Nearly 1,000 Americans experience cardiac arrest every day, but Black and Latino individuals are less likely to receive cardiopulmonary resuscitation (CPR) from a bystander than white individuals, a study presented at the American College of Cardiology’s 71st Annual Scientific Session found.

Receiving CPR immediately during cardiac arrest makes a person two to three times more likely to survive without damage to the brain compared with those who do not receive CPR right away. However, Black and Latino individuals were 41% less likely to receive CPR than white individuals when suffering cardiac arrest in public, the study found. When at home, these individuals were 26% less likely to receive CPR.

“We found that bystander CPR rates are much higher in white communities compared with Black communities,” said senior study author Paul S. Chan, MD, professor of medicine at the University of Missouri–Kansas City School of Medicine and the Saint Luke’s Mid America Heart Institute. “In addition, there were patient-level disparities in getting bystander CPR regardless of the type of community the person was in, even though there were, in all of these cases, bystanders who could have provided aid and assistance.”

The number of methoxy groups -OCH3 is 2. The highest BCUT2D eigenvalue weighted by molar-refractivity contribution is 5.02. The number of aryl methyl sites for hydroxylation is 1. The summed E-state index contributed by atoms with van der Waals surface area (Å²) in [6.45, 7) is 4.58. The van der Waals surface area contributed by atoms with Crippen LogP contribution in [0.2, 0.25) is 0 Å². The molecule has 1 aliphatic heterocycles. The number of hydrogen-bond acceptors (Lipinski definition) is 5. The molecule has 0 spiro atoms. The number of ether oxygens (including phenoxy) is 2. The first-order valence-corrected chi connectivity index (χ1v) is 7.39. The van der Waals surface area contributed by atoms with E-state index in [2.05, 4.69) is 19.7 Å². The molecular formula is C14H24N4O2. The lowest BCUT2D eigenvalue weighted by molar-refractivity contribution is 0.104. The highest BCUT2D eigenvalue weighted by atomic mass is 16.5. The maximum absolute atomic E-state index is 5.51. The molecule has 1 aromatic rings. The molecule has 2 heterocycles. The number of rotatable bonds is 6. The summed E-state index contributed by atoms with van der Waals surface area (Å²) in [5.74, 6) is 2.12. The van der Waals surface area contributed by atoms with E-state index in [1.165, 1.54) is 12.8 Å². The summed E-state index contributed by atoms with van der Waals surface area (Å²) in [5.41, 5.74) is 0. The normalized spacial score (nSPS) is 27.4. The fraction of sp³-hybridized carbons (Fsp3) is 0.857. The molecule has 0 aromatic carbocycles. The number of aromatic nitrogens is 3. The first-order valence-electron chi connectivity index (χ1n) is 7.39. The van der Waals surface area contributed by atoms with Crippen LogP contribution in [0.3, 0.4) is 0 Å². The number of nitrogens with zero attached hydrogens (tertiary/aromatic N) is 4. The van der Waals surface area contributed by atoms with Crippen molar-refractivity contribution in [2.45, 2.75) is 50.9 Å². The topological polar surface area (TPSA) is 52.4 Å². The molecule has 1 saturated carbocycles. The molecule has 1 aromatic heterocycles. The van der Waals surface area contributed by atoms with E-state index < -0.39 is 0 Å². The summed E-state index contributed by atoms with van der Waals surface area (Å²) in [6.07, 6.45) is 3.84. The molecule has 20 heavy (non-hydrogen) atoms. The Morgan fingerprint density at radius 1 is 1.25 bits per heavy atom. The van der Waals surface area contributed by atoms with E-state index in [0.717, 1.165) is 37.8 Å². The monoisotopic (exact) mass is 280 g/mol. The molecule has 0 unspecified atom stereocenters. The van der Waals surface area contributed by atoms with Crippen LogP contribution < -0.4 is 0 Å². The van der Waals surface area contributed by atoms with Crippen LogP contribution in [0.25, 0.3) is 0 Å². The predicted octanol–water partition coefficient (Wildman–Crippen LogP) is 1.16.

The study analyzed over 110,000 cardiac arrests that were witnessed by a bystander and occurred between 2013 and 2019 outside a hospital setting. The results showed that when suffering cardiac arrest in public, 46% of Black and Latino people received CPR, compared with 60% of white people. While at home, 39% of Black and Latino people received CPR, compared with 47% of white people. These results were the same regardless of the income level or racial makeup of the area in which the cardiac event took place.

“This disparity wasn’t only present in majority white communities but also in majority Black and Hispanic communities,” Chan said. “A white person going into cardiac arrest in a community that was more than 50% Black and Hispanic was still more likely to get bystander CPR than a Black or Hispanic person in that community.”

Overall rates of CPR were relatively low across all racial groups in the study, according to researchers. Data showed CPR was attempted less than half the time, despite the presence of bystanders in all cases.

Researchers said access to CPR training likely plays a role in the rates of administration of CPR, as people are more likely to attempt CPR if they have been properly trained. The availability and cost of CPR training may act as a barrier in some communities as well.

To improve these rates, Chan suggested making CPR training available in public places such as Black churches or Latino community centers, at little to no cost to individuals.

“We need to think creatively about how to offer CPR instruction to vulnerable populations that have historically not received training and focus on conducting more trainings in the communities where the disparities are greatest,” Chan said.

To learn more about warning signs of cardiac arrest, read “Almost Half of Americans Don’t Recognize Heart Attack Symptoms.”